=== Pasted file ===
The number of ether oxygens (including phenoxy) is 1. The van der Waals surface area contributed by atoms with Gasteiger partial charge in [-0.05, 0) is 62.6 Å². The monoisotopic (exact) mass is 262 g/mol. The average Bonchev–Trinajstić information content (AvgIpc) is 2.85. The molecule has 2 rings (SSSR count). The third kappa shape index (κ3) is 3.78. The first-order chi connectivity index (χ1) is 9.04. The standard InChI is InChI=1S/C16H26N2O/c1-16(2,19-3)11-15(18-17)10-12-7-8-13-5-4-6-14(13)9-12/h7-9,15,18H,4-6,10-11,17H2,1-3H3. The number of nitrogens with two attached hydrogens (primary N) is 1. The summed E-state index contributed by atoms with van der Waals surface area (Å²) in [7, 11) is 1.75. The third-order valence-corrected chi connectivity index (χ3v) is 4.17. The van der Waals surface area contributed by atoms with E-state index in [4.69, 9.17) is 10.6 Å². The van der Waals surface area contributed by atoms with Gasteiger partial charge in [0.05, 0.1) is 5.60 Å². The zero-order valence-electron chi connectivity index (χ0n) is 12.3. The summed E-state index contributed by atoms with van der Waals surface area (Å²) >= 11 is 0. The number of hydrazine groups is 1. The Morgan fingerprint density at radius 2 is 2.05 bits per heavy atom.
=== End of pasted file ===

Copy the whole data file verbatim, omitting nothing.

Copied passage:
The number of ether oxygens (including phenoxy) is 1. The van der Waals surface area contributed by atoms with Gasteiger partial charge in [-0.05, 0) is 62.6 Å². The monoisotopic (exact) mass is 262 g/mol. The average Bonchev–Trinajstić information content (AvgIpc) is 2.85. The molecule has 2 rings (SSSR count). The third kappa shape index (κ3) is 3.78. The first-order chi connectivity index (χ1) is 9.04. The standard InChI is InChI=1S/C16H26N2O/c1-16(2,19-3)11-15(18-17)10-12-7-8-13-5-4-6-14(13)9-12/h7-9,15,18H,4-6,10-11,17H2,1-3H3. The number of nitrogens with two attached hydrogens (primary N) is 1. The summed E-state index contributed by atoms with van der Waals surface area (Å²) in [7, 11) is 1.75. The third-order valence-corrected chi connectivity index (χ3v) is 4.17. The van der Waals surface area contributed by atoms with E-state index in [4.69, 9.17) is 10.6 Å². The van der Waals surface area contributed by atoms with Gasteiger partial charge in [0.05, 0.1) is 5.60 Å². The zero-order valence-electron chi connectivity index (χ0n) is 12.3. The summed E-state index contributed by atoms with van der Waals surface area (Å²) >= 11 is 0. The number of hydrazine groups is 1. The Morgan fingerprint density at radius 2 is 2.05 bits per heavy atom.